“It's always people marginally involved who go for big pots of money and it's because of a wrong vision of what the market is

Whether there is a lack of opportunity remains to be seen. After all, run-off is by its nature a long-term game and some of these recent forays by new investors have hardly had a chance to get up and running. Not every investor has been all that keen on dealing with entities in run-off. Just look at investment specialist KKR, hardly a newcomer to the world of reinsurance. Yet KKR sold Alea at a big discount to its flotation value to Fortress Group earlier this year, demonstrating just how tricky companies in run-off can be viewed by even the biggest investors.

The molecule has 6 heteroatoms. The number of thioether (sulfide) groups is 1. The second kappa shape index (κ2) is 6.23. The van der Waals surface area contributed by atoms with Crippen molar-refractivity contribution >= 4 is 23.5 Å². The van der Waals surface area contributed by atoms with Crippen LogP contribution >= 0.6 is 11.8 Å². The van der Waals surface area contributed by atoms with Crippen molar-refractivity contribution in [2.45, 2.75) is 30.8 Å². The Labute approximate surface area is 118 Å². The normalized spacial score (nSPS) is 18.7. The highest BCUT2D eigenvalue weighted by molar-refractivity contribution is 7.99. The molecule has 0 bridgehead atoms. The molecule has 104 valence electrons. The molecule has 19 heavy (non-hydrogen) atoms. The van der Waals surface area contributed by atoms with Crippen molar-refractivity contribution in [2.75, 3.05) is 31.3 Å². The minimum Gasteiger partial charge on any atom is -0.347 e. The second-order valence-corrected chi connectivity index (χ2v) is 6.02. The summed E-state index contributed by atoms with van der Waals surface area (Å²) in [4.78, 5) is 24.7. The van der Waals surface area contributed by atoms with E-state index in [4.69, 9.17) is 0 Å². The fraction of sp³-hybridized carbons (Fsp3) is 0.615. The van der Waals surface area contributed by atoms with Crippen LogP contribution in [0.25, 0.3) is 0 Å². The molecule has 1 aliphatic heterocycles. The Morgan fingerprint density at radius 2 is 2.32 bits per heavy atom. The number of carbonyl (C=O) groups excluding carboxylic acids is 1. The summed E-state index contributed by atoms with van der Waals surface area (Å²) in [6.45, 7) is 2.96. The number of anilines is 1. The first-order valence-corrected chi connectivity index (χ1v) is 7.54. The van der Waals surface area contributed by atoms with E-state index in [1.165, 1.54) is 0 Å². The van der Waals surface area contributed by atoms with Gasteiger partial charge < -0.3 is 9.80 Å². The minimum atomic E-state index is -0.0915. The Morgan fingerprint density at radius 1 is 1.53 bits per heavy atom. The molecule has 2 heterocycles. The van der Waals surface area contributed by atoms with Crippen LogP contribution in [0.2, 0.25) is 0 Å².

London’s heyday is over

Even though run-off may be viewed as difficult by some, the fact remains that many investors are keen to get involved in the sector. Just as non-traditional investors have entered the scene, so too the centre of gravity for run-off – the London Market, appears to be shifting. According to the findings of the latest KPMG/ARC non-life run-off survey, proactive management of existing run-off portfolios, absence of new run-offs and the weak US dollar combined to bring down total estimated liabilities in the UK non-life run-off market – including Lloyd’s syndicates – by over 14% to £32.7bn at the end of 2006, a reduction of £5.5bn on £38.2bn at the end of 2005.